Star Wars: The Force Awakens – Who is Rey?

star wars the force awakens rey face poster daisy ridley parents identiy the last jedi rian johnson jj abrams kylo ren reylo obi wan kenobi rey skywalker

The new heroine of the Star Wars movies, as I imagine we all know by now, is Rey. She’s a fantastic character, played well by Daisy Ridley, and she’s got a wonderful leitmotif to boot. (It’s one of my favourite pieces of Star Wars music, actually, and I’d probably go as far as to say it’s one of my favourite pieces of John Williams’ music as a whole.)

Rey’s lived on Jakku for much of her life, having to become nearly entirely self-sufficient; despite her wanderlust, she’s lead a very sheltered existence, always waiting for a family that would never come. (I thought her line upon seeing Takodana –  “I didn’t think there was this much green in the whole galaxy.” – was one of the more memorable subtle moments of the movie.) In the end, she’s a hero, much like Luke Skywalker before her.

While we know a lot about Rey as a person, though, there’s still much about her that’s a mystery. It’s the question first posited by one of the initial trailers:

“Who are you?”

At the minute, smart money suggests that she’s a Skywalker; a child that Luke fathered and abandoned during the thirty year stretch between Return of the Jedi and The Force Awakens. And, you know, it could certainly explain a few things; Rey’s affinity with the force, her piloting prowess, Kylo Ren appearing to know of her on Jakku. Certainly, there are also some thematic parallels that could line up with Luke’s origins in A New Hope – but then, there are thematic parallels that could line up with everything in A New Hope. After all, I can’t imagine Han Solo is a reincarnated Obi-Wan, or anything like that.

Honestly, I am expecting Rey to be a Skywalker; I was, in fact, expecting the movie to end with a reversal of the iconic “I am your father” moment. But… there’s something about that idea that leaves a bad taste in my mouth, in much the same way the idea of Luke being Kylo Ren did. Luke Skywalker, iconic hero, abandoning his child to a life of slavery, not so different from how Anakin was brought up? I mean, particularly given Luke’s relationship with Vader, I can’t imagine he’d abandon his own child at all.

Similarly, the suggestion that Luke used to force to suppress Rey’s memories (and potentially Han and Leia’s) of him, leading to the “I thought he was a myth” comment, is equally offputting. I think this is a result of the recent Doctor Who episodes examining the relative fairness of non consensual memory wipes, actually; there’s something about the idea that, no matter what trauma or greater good they justify it with, makes me more than a little bit uncomfortable. Certainly, there are ways to make it work – perhaps that’s how they signify Luke’s own fall from grace – but I wonder if that’s just an attempt to fix an idea that is already fundamentally poor.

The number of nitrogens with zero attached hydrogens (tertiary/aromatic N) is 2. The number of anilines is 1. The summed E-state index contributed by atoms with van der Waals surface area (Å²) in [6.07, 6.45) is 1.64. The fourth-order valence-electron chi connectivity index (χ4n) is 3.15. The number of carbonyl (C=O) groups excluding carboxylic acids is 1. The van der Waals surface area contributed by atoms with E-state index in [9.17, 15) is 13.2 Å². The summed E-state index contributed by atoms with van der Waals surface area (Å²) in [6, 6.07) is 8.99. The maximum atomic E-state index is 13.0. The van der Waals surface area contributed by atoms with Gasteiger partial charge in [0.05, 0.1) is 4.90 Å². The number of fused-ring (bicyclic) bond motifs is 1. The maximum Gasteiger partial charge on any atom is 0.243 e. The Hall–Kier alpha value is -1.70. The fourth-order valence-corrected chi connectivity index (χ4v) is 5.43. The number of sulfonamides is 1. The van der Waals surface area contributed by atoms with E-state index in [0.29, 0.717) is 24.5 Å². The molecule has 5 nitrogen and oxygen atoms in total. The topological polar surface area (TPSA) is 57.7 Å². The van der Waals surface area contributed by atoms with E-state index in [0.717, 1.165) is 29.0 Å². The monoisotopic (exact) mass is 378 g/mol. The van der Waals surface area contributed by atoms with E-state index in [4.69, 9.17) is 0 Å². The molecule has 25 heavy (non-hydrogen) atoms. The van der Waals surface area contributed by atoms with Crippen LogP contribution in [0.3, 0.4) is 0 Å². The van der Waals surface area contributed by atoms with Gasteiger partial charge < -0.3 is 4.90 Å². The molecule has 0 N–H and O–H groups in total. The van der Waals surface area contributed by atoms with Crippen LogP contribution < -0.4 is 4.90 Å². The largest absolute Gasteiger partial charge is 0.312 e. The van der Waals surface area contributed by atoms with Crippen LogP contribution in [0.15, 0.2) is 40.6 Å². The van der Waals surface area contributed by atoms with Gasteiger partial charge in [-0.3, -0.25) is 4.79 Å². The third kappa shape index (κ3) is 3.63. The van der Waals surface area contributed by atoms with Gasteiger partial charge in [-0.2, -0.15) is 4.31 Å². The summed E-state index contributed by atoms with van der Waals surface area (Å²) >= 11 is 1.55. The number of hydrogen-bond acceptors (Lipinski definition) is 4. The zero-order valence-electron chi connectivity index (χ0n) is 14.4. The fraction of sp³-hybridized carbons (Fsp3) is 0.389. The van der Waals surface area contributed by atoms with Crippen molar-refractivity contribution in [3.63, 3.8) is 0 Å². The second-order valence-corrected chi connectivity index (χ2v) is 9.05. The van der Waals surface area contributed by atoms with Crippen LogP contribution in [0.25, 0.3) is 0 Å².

There’s also, from some people, the suggestion that Rey is a Kenobi. On the one hand, it’s a nice idea – thematically speaking, the idea that these two families are tied so closely together that we’ll see another generation of Kenobi save the latest in the Skywalker line is a really great concept, which is something they could get a really compelling story out of. And yet… it seems far too unlikely to happen, simply as a result of the level of exposition that would be needed; with no prior indication of Obi-Wan having a family, the necessary backstory to include doesn’t seem like something they’d want to shoehorn into future movies. From a practical standpoint then, I don’t see it happening.

Honestly, though, my favourite answer to this question is Rey’s own: “I’m no one.”

I’d rather see Rey as a ‘normal’ person, unconnected to any character we’ve seen before, or any important lineage. Let her story be her own; her merits as a character are borne from the fact that anyone can be special, not because of who her family is.

We’ve already got a familial connection in this new generation of characters – and it shows us how that’s not necessarily a good thing. Rey is the thematic parallel to that, then; you don’t need to be a Skywalker to be a hero.

In Star Wars, anyone should be able to be a hero.

Related:

Star Wars retrospective

On the Identity of Kylo Ren

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